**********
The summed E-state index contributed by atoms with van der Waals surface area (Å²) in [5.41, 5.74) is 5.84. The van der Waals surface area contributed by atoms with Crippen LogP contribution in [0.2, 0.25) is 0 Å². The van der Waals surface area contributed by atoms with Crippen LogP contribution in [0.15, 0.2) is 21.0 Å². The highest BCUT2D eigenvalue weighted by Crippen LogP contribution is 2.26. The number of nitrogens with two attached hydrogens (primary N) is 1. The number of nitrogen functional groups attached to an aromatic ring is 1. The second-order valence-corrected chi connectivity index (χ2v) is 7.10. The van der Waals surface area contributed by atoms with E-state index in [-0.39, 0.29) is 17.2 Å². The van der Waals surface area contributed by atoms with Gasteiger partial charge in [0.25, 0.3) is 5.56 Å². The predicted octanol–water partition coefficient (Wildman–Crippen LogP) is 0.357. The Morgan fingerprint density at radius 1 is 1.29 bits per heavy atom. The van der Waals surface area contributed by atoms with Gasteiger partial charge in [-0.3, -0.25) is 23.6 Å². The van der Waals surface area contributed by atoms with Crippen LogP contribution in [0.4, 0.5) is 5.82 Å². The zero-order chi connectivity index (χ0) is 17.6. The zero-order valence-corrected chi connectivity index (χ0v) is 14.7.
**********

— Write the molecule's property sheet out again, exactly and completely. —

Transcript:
The summed E-state index contributed by atoms with van der Waals surface area (Å²) in [5.41, 5.74) is 5.84. The van der Waals surface area contributed by atoms with Crippen LogP contribution in [0.2, 0.25) is 0 Å². The van der Waals surface area contributed by atoms with Crippen LogP contribution in [0.15, 0.2) is 21.0 Å². The highest BCUT2D eigenvalue weighted by Crippen LogP contribution is 2.26. The number of nitrogens with two attached hydrogens (primary N) is 1. The number of nitrogen functional groups attached to an aromatic ring is 1. The second-order valence-corrected chi connectivity index (χ2v) is 7.10. The van der Waals surface area contributed by atoms with E-state index in [-0.39, 0.29) is 17.2 Å². The van der Waals surface area contributed by atoms with Gasteiger partial charge in [0.25, 0.3) is 5.56 Å². The predicted octanol–water partition coefficient (Wildman–Crippen LogP) is 0.357. The Morgan fingerprint density at radius 1 is 1.29 bits per heavy atom. The van der Waals surface area contributed by atoms with Gasteiger partial charge in [-0.3, -0.25) is 23.6 Å². The van der Waals surface area contributed by atoms with Crippen LogP contribution in [0.4, 0.5) is 5.82 Å². The zero-order chi connectivity index (χ0) is 17.6. The zero-order valence-corrected chi connectivity index (χ0v) is 14.7.